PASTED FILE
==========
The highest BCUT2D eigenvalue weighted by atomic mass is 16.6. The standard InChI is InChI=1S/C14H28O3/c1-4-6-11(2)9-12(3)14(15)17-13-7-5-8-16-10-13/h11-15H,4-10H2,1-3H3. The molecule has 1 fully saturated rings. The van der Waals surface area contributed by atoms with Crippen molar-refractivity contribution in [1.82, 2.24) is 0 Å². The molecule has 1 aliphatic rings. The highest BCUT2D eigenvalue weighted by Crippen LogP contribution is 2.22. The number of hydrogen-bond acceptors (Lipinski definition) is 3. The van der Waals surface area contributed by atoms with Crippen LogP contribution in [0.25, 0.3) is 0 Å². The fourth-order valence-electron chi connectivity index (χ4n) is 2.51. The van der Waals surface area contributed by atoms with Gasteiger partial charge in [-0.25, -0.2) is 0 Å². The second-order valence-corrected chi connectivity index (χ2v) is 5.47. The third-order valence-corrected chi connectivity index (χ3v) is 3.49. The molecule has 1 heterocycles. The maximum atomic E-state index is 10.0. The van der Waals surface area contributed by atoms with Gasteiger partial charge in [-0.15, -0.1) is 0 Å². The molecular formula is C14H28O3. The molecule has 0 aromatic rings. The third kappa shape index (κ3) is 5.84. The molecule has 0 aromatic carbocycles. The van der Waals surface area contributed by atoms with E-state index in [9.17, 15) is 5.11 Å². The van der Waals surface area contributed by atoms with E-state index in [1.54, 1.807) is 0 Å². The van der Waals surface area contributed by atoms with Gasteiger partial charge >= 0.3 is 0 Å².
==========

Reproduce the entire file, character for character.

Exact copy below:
The highest BCUT2D eigenvalue weighted by atomic mass is 16.6. The standard InChI is InChI=1S/C14H28O3/c1-4-6-11(2)9-12(3)14(15)17-13-7-5-8-16-10-13/h11-15H,4-10H2,1-3H3. The molecule has 1 fully saturated rings. The van der Waals surface area contributed by atoms with Crippen molar-refractivity contribution in [1.82, 2.24) is 0 Å². The molecule has 1 aliphatic rings. The highest BCUT2D eigenvalue weighted by Crippen LogP contribution is 2.22. The number of hydrogen-bond acceptors (Lipinski definition) is 3. The van der Waals surface area contributed by atoms with Crippen LogP contribution in [0.25, 0.3) is 0 Å². The fourth-order valence-electron chi connectivity index (χ4n) is 2.51. The van der Waals surface area contributed by atoms with Gasteiger partial charge in [-0.25, -0.2) is 0 Å². The second-order valence-corrected chi connectivity index (χ2v) is 5.47. The third-order valence-corrected chi connectivity index (χ3v) is 3.49. The molecule has 1 heterocycles. The maximum atomic E-state index is 10.0. The van der Waals surface area contributed by atoms with Gasteiger partial charge in [-0.15, -0.1) is 0 Å². The molecular formula is C14H28O3. The molecule has 0 aromatic rings. The third kappa shape index (κ3) is 5.84. The molecule has 0 aromatic carbocycles. The van der Waals surface area contributed by atoms with E-state index in [9.17, 15) is 5.11 Å². The van der Waals surface area contributed by atoms with E-state index in [1.54, 1.807) is 0 Å². The van der Waals surface area contributed by atoms with Gasteiger partial charge >= 0.3 is 0 Å².